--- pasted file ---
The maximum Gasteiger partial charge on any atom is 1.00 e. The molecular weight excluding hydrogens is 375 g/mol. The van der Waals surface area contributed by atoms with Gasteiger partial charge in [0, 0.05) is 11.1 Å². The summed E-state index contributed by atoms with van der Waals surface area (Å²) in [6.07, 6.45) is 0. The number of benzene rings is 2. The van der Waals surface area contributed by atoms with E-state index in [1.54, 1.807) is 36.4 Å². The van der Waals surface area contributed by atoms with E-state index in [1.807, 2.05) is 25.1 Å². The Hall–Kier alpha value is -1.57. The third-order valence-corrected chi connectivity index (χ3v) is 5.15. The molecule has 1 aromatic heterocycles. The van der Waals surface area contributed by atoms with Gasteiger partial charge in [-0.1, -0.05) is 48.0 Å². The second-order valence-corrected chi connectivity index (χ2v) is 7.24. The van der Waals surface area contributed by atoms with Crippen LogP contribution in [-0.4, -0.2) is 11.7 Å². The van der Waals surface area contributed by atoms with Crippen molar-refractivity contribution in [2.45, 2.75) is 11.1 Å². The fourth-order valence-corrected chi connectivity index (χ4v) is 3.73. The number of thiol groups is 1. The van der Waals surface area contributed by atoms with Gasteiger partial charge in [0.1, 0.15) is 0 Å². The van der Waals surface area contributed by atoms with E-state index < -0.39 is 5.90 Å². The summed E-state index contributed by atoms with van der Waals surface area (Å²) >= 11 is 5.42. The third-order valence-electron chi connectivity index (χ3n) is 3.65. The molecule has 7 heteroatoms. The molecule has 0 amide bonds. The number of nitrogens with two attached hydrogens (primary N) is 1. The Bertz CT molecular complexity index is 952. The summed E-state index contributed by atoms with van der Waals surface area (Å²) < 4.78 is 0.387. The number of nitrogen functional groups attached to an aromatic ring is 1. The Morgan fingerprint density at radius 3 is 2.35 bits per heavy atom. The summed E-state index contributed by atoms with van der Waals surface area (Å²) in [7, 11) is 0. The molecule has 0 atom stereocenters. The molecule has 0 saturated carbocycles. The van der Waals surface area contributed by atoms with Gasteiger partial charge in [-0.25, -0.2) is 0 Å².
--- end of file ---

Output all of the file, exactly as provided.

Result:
The maximum Gasteiger partial charge on any atom is 1.00 e. The molecular weight excluding hydrogens is 375 g/mol. The van der Waals surface area contributed by atoms with Gasteiger partial charge in [0, 0.05) is 11.1 Å². The summed E-state index contributed by atoms with van der Waals surface area (Å²) in [6.07, 6.45) is 0. The number of benzene rings is 2. The van der Waals surface area contributed by atoms with E-state index in [1.54, 1.807) is 36.4 Å². The van der Waals surface area contributed by atoms with E-state index in [1.807, 2.05) is 25.1 Å². The Hall–Kier alpha value is -1.57. The third-order valence-corrected chi connectivity index (χ3v) is 5.15. The molecule has 1 aromatic heterocycles. The van der Waals surface area contributed by atoms with Gasteiger partial charge in [-0.1, -0.05) is 48.0 Å². The second-order valence-corrected chi connectivity index (χ2v) is 7.24. The van der Waals surface area contributed by atoms with Crippen LogP contribution in [-0.4, -0.2) is 11.7 Å². The van der Waals surface area contributed by atoms with Crippen molar-refractivity contribution in [2.45, 2.75) is 11.1 Å². The fourth-order valence-corrected chi connectivity index (χ4v) is 3.73. The number of thiol groups is 1. The van der Waals surface area contributed by atoms with Gasteiger partial charge in [0.1, 0.15) is 0 Å². The van der Waals surface area contributed by atoms with E-state index < -0.39 is 5.90 Å². The summed E-state index contributed by atoms with van der Waals surface area (Å²) >= 11 is 5.42. The third-order valence-electron chi connectivity index (χ3n) is 3.65. The molecule has 7 heteroatoms. The molecule has 0 amide bonds. The number of nitrogens with two attached hydrogens (primary N) is 1. The Bertz CT molecular complexity index is 952. The summed E-state index contributed by atoms with van der Waals surface area (Å²) < 4.78 is 0.387. The number of nitrogen functional groups attached to an aromatic ring is 1. The Morgan fingerprint density at radius 3 is 2.35 bits per heavy atom. The summed E-state index contributed by atoms with van der Waals surface area (Å²) in [7, 11) is 0. The molecule has 0 atom stereocenters. The molecule has 0 saturated carbocycles. The van der Waals surface area contributed by atoms with Gasteiger partial charge in [-0.25, -0.2) is 0 Å².